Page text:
Each of us who teaches young actors about the craft of acting and about the theatre has taken a different route to the classroom or studio in which we find ourselves today. Each of us has brought with us a set of skills, ideas, attitudes, information, and craft that is a composite of our education and experience. What follows is my subjective accounting of what makes a good teacher. It is based on my own observations and experiences as a student, as an actor, and as a teacher. The conclusions I draw may not completely match your own, but I suspect that underlying whatever differences there may be, there is a core of shared truth worthy of some consideration. Whether your journey matches mine or not, I expect you will find in my experience some of the same qualities that make your work effective in the classroom. My purpose is simply to keep us all thinking, and striving to become the best we can be.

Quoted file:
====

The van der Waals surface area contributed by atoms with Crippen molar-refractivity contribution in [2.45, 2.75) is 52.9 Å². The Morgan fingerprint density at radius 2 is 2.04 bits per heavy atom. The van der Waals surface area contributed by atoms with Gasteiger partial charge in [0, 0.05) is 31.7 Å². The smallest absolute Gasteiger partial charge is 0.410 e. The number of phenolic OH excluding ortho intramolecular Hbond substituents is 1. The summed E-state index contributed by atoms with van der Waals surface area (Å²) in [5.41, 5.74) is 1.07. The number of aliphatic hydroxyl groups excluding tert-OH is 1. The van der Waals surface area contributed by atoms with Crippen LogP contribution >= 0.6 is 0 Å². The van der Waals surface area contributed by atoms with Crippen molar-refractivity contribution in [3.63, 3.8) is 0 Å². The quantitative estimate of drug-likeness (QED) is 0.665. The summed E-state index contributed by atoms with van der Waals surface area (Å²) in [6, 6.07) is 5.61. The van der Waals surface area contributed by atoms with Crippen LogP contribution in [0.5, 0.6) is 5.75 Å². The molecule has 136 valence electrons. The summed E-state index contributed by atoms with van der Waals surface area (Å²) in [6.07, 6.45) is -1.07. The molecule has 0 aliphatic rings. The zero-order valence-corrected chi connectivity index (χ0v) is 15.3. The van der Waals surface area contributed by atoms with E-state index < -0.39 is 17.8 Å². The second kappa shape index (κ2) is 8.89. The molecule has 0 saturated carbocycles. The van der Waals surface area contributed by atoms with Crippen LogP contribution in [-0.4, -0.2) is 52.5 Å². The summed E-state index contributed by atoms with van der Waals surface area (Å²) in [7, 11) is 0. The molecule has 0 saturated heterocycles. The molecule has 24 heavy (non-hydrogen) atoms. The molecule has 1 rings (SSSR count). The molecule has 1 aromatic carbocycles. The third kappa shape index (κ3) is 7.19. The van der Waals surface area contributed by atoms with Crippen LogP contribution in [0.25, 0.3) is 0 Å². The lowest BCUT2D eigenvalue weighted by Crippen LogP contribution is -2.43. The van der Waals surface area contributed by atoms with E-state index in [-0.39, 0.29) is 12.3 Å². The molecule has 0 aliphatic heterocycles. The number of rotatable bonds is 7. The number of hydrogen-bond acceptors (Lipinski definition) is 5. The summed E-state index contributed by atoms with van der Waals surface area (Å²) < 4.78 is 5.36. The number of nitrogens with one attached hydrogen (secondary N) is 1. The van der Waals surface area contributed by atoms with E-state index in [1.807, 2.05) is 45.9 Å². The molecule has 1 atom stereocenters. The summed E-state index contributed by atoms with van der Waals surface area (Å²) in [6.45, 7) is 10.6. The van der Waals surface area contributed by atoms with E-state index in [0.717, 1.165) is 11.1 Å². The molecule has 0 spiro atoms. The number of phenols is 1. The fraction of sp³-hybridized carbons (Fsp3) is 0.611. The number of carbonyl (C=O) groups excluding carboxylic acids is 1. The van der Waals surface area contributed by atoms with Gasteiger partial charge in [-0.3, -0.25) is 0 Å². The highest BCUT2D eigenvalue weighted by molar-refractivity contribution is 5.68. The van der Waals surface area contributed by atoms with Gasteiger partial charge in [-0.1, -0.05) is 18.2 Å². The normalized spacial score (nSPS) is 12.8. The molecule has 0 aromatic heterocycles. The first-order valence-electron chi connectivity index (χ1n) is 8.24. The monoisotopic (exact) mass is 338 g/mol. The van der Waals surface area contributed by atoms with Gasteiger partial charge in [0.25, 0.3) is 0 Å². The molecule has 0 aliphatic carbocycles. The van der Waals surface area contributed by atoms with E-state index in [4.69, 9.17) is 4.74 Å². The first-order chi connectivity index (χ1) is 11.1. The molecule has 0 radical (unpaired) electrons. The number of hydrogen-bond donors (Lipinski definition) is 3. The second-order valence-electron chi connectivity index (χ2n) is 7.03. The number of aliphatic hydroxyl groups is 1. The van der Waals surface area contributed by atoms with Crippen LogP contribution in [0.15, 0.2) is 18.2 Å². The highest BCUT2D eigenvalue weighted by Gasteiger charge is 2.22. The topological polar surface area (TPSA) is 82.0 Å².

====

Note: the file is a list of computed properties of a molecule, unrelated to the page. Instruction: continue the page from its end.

I had been a professional actor for ten years when I got my first teaching job in theatre, as the chair of the theatre arts department at a private arts high school. My then girl friend (now my wife) saw an ad in The New York Times and insisted I send in my résumé. I was not interested in high school teaching, but she was so persistent that I finally gave in and submitted an application. In barely more time than it took my letter to get there, I received a phone call, and two days later I was flying to Boston for a job interview. It was the end of the school year, and someone had already turned down the job. My future employers were desperate, and after a long day of interviews and one hour of coaching monologues, I was offered a job at the Walnut Hill School.